I found with matrix metering that the white portion of the wings was also being overexposed but spot metering is insanely challenging on BIF... I will keep trying both.. Good to know that about that last photo.

    The light wasn't great so I also tried auto ISO with the minimum SS set to 1600 and the max set to 1600 but with the SS at 2000-2500 the iso went to 1600 which is too, noisy full size but I will experiment with it again when the light is not great.

    I used Manual, Dynamic, continuous focus, alternating between setting the iso and using auto iso, SS 1600-2500, A 4 (6.5 with the extender (which is surprisingly heavy for such a small piece),matrix and spot metering, and sometimes exposure bias... Fairly close but I will keep practicing and learning.

    Good to know about Elements. I'm just now really starting to learn my way around Lightroom 4.
    Why should I upgrade to Lightroom 5?


    Mike and Joe
    Yes, the good light thing is finally starting to sink in my head... However, it seems there is always something going on that I want to try and capture... This bird was fishing and pulling little fish out of the ocean.. Of course the light is pretty dismal so these photos will eventually be trashed (yes, another good light lesson for me) but hopefully you can see why I keep trying... I will return one sunny morning to try again.



    First Shots with Nikon 7100 and 300 mm lens

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    Re: First Shots with Nikon 7100 and 300 mm lens

    Hey, Chistina. My goodness, it is obvious that you were equipment limited with your old setup. I always preach the opposite but the evidence is pretty strong here. Yes those are pigeon guillemots. Prolific fishers but difficult to properly expose with their black bodies with white wing patches. The last one with the fish is a nice shot and pretty well exposed. It is nearly impossible to get an animal with true black and white feathers/fur properly exposed. About the best you can do is split the difference and correct in post. If it is mostly one color like you guillemot you can lean towards getting the detail in the black to show and then recover the highlights in post. But if you think about the basic sunny f16 rule, the correction is +1EV for shooting something black and -1EV for shooting snow/white birds. So basically if you expose one or the other "properly" then the other is two stops over/under exposed. Two stops is a push to correct in post even when shooting RAW. If you split the difference then you're pulling both ends in by one stop. Another option is to use the active D-lighting which I'm not a fan of myself. It works OK for landscapes but doesn't do much for situations like this. The good news with these black and white buggers is that it's easier when it's overcast so you should do OK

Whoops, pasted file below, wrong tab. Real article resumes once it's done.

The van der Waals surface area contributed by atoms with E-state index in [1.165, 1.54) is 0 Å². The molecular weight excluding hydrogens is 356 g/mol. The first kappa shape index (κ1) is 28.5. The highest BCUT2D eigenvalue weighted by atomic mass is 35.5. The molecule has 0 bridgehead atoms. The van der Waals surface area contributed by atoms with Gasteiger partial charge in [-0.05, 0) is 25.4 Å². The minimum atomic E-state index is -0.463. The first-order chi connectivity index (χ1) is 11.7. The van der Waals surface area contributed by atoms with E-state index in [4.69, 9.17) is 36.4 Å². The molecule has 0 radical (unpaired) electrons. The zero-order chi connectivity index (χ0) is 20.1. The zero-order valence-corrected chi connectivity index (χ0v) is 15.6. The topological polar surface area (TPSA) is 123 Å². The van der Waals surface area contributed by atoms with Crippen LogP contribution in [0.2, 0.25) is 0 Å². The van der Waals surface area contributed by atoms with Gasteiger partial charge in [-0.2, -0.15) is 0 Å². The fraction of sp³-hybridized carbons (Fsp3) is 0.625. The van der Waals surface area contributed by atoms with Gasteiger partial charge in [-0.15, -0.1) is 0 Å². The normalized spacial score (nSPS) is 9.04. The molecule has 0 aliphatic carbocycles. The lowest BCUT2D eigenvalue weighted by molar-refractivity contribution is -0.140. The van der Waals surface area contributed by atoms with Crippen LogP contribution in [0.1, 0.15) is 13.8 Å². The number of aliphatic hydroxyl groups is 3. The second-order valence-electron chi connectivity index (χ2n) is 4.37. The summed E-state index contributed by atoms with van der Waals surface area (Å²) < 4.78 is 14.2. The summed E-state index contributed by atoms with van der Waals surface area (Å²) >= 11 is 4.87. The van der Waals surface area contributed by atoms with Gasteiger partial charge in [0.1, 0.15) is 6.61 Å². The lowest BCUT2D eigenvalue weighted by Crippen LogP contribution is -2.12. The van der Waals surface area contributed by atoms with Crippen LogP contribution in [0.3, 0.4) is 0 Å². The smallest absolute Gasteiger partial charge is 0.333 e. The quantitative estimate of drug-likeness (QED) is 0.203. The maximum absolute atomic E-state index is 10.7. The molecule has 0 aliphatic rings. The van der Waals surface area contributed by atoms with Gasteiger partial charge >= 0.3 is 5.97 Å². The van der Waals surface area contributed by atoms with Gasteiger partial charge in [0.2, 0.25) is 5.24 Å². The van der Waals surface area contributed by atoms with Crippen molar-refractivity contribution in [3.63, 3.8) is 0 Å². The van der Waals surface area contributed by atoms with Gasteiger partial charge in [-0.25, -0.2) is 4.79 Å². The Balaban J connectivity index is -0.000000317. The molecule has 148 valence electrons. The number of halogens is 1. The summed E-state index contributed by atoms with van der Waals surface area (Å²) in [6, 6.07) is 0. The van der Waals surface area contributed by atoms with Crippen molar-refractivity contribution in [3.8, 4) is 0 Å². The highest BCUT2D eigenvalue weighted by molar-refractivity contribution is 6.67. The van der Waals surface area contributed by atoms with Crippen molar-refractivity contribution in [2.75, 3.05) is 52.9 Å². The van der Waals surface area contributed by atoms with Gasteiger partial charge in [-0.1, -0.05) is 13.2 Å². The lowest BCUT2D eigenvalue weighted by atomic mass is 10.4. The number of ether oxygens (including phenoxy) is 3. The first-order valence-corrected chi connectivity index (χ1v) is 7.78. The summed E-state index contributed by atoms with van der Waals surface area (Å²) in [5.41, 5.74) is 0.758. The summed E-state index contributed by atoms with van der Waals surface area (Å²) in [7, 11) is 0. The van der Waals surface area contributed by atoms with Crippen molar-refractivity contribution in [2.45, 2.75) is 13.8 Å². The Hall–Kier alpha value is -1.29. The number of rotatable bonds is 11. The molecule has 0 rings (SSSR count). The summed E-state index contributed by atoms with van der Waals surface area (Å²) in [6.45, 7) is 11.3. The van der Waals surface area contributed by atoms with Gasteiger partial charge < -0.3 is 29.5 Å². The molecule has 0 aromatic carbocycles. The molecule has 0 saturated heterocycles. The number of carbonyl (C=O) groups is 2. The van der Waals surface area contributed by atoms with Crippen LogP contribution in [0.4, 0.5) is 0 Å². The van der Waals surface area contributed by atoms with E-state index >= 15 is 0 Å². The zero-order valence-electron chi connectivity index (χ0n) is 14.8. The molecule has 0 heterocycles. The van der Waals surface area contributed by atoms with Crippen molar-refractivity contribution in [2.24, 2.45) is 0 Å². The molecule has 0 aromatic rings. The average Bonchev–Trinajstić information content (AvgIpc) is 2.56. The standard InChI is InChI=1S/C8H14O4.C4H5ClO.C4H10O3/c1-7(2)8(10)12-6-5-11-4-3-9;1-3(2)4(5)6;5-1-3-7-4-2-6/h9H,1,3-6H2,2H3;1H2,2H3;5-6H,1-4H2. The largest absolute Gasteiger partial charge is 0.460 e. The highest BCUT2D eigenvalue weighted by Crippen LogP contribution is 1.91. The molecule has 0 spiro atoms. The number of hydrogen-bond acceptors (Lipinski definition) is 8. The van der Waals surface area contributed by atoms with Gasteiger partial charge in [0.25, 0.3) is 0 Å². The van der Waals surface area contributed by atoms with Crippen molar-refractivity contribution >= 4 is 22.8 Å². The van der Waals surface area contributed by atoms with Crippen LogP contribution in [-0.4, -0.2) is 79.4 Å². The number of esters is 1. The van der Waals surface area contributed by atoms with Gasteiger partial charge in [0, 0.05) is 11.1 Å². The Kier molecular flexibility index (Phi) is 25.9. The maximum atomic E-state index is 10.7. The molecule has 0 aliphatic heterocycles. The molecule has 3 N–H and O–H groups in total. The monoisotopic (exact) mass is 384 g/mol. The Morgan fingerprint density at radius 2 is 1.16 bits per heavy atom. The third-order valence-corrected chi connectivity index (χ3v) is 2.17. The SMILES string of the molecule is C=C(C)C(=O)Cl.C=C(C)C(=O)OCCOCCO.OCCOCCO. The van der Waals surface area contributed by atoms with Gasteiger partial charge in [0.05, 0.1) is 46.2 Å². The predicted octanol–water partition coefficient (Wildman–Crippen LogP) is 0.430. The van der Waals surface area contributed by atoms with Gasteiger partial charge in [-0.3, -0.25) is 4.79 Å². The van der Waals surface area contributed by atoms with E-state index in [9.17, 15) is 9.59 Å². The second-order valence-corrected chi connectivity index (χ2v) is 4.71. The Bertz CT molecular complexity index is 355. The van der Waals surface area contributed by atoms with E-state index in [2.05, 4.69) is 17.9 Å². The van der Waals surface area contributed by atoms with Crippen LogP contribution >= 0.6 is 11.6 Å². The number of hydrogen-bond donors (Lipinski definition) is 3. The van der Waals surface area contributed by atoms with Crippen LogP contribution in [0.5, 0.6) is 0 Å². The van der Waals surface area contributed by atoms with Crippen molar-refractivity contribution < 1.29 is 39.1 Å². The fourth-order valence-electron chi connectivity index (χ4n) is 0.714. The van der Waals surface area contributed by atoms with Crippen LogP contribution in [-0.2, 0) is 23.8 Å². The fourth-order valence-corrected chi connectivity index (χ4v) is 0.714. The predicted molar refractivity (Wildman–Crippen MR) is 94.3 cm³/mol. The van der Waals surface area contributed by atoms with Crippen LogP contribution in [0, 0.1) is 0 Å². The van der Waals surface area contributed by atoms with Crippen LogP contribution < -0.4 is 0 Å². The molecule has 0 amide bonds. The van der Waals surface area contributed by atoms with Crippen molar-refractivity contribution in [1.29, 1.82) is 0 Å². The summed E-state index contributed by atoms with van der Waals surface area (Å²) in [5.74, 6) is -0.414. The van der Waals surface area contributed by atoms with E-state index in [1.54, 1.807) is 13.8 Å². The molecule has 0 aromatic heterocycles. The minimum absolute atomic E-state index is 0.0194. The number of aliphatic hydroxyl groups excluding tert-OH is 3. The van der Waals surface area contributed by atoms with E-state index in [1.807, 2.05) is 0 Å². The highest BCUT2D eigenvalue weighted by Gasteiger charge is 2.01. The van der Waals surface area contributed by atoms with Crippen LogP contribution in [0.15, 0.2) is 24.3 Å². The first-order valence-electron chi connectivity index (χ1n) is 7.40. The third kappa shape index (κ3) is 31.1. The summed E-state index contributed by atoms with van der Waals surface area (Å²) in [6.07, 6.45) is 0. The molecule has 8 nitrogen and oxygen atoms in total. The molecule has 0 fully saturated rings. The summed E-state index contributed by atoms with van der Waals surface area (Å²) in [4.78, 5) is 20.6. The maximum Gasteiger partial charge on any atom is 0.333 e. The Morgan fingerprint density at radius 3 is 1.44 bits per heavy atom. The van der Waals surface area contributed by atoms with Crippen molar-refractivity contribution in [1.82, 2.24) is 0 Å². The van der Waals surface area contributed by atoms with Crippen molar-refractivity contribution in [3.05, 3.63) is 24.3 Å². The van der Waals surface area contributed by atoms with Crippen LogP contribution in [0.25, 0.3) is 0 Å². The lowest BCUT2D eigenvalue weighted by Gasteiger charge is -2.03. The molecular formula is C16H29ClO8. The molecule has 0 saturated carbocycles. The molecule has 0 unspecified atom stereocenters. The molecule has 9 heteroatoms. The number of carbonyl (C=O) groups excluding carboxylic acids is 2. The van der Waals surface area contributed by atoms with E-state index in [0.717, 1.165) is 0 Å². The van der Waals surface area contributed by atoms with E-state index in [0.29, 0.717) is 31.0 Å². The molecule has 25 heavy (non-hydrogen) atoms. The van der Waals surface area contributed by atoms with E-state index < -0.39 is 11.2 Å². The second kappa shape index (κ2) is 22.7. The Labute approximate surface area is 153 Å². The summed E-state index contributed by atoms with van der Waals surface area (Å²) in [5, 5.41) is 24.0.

Regarding focus points, the only way you can be sure that the camera will focus where you want it to is to use a single focus point. That is the only certain thing that can be said about the various focus options. So for small apertures and flat DOF, that is the only way to get what you want. If you are comfortable letting the camera do the thinking then all of the other various options do that to varying degrees. Your camera has 51 discrete points that it can focus on but it only focuses on one at a time and it does not read your mind to know what you want to be in focus. I understand some of those Canon guys have chips implanted in their heads and can do that but us Nikon shooters are out of luck in that regard. As you can see from the various comments we all do it differently and we all think we're doing it right so good luck figuring out which way works for you. Frankly all we can do at this point is confuse you further with all our help regardless of how well intended.

    And I'll finish up by commenting on shooting in good light. Living someplace like Vancouver (or Alaska), by definition the light is good when and where the wildlife is around. With all due respect to those living in sunnier climes, the only way we can shoot in what most people call good light is to limit our hobby to 12 days a year or take up shooting in a studio. I'm sure we have plenty of kindred spirits in the UK. There are good days to shoot and better days to shoot but barring falling in a ditch or dropping your camera in the water there are no bad days to shoot